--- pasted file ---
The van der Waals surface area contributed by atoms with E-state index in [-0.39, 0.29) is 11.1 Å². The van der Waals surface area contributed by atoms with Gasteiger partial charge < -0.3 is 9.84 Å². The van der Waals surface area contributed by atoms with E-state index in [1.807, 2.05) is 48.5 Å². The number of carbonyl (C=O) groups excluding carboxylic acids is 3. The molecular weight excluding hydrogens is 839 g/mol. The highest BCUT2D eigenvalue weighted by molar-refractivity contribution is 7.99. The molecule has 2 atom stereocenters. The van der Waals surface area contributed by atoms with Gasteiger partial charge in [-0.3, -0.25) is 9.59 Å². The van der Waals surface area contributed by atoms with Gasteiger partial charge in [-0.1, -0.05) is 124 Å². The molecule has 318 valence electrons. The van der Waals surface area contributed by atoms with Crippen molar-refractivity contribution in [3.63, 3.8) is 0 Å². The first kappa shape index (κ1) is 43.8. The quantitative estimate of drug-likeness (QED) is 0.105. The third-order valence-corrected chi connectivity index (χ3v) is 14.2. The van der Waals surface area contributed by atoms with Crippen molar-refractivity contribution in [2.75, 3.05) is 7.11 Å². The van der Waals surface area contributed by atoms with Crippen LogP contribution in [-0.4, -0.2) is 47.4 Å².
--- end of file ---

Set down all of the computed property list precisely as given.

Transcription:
The van der Waals surface area contributed by atoms with E-state index in [-0.39, 0.29) is 11.1 Å². The van der Waals surface area contributed by atoms with Gasteiger partial charge < -0.3 is 9.84 Å². The van der Waals surface area contributed by atoms with E-state index in [1.807, 2.05) is 48.5 Å². The number of carbonyl (C=O) groups excluding carboxylic acids is 3. The molecular weight excluding hydrogens is 839 g/mol. The highest BCUT2D eigenvalue weighted by molar-refractivity contribution is 7.99. The molecule has 2 atom stereocenters. The van der Waals surface area contributed by atoms with Gasteiger partial charge in [-0.3, -0.25) is 9.59 Å². The van der Waals surface area contributed by atoms with Gasteiger partial charge in [-0.1, -0.05) is 124 Å². The molecule has 318 valence electrons. The van der Waals surface area contributed by atoms with Crippen molar-refractivity contribution in [3.63, 3.8) is 0 Å². The first kappa shape index (κ1) is 43.8. The quantitative estimate of drug-likeness (QED) is 0.105. The third-order valence-corrected chi connectivity index (χ3v) is 14.2. The van der Waals surface area contributed by atoms with Crippen molar-refractivity contribution in [2.75, 3.05) is 7.11 Å². The van der Waals surface area contributed by atoms with Crippen LogP contribution in [-0.4, -0.2) is 47.4 Å².